"The mouse thingy?" asked David, puzzled.  "What is this… thingy?"

"You know, the arrow thing that you click on stuff with.  Can you change that?" asked Robert.

"The pointer?"  David wiggled the arrow on the screen for emphasis.  "You want us to change it?"

"Right, the pointer," Robert laughed.  "I love this technical lingo.  Can you turn the ‘pointer,’" here he made air quotes with his fingers to emphasize the new term, "into something different for every area?  You know, like a microphone for singers, a clapper for actors, maybe a little typewriter for writers.  I think the kids would love that."

"A… typewriter?  How do you point with a typewriter?" David asked.

"I don’t know!  You’re the technical guys; you figure it out!  Can you do it or not?"

David looked at the engineers for help.  Stu opened his mouth as if to speak, but nothing came out, so he just shrugged.  Frank was staring at Robert in open disbelief, mercifully silent.  Kelvin considered the idea thoughtfully for several more moments than it deserved, then said, "Yes, I think we could do that.  I don’t know how we would get the new pointers onto users’ computers, but I could probably develop some sort of stealth installation tool that put them there without openly notifying the user of its actions."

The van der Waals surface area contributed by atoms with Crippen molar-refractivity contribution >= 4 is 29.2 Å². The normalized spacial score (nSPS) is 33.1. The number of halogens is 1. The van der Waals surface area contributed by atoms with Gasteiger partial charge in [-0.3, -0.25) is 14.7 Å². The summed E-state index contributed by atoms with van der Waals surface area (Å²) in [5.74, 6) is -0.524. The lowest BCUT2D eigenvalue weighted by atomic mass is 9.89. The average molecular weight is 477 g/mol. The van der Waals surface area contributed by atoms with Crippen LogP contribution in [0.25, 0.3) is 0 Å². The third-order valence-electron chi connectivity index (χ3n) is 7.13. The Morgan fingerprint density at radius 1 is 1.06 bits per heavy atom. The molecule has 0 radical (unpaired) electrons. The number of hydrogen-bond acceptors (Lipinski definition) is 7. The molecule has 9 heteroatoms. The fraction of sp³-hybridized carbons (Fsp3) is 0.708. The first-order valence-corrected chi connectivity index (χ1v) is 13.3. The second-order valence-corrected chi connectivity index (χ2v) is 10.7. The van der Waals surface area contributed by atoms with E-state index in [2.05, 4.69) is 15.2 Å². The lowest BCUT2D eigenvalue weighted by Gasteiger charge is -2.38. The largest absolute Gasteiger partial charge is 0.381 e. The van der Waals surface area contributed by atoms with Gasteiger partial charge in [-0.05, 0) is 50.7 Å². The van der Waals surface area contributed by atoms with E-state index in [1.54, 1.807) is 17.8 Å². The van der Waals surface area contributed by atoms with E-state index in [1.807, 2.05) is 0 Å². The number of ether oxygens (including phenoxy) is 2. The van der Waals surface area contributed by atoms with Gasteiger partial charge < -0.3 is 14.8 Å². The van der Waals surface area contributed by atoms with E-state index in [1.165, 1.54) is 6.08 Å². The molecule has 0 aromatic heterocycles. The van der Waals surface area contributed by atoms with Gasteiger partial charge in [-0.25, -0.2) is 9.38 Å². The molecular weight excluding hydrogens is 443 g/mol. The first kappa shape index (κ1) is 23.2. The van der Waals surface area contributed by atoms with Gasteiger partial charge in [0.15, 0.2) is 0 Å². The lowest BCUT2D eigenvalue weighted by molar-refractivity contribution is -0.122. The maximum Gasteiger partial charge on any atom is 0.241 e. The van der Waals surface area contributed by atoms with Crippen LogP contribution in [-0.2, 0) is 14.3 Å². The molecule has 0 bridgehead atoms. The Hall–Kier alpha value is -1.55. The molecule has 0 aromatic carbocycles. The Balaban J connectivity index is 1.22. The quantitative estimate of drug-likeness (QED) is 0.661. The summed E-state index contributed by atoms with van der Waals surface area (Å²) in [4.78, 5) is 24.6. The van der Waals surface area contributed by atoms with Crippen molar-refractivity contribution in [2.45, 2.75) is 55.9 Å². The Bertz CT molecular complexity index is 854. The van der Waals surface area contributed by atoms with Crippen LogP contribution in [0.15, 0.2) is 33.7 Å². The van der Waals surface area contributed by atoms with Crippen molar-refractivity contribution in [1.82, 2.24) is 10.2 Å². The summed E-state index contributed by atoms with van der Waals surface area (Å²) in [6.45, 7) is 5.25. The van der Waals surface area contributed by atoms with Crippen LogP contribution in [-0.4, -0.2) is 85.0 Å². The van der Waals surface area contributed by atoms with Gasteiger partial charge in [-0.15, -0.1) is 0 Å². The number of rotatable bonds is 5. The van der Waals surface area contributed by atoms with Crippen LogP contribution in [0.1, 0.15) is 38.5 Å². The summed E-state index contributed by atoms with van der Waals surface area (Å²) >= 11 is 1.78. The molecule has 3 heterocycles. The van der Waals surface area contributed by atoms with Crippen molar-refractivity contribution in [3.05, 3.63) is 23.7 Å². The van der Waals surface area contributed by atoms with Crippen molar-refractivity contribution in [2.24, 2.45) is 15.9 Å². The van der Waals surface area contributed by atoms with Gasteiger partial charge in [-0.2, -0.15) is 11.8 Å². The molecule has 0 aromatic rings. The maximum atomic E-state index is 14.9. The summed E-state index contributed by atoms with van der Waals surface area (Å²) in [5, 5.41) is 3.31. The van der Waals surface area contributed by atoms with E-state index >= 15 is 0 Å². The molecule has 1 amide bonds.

"You mean, like a virus?" asked Stephen.

"No, not exactly.  More like a benign helper protocol."

"No, more like an adware virus," Frank argued.  "You can’t send another one of those into the ecosystem.  The next thing we know, hackers will be using it as a back door to get people’s medical histories!"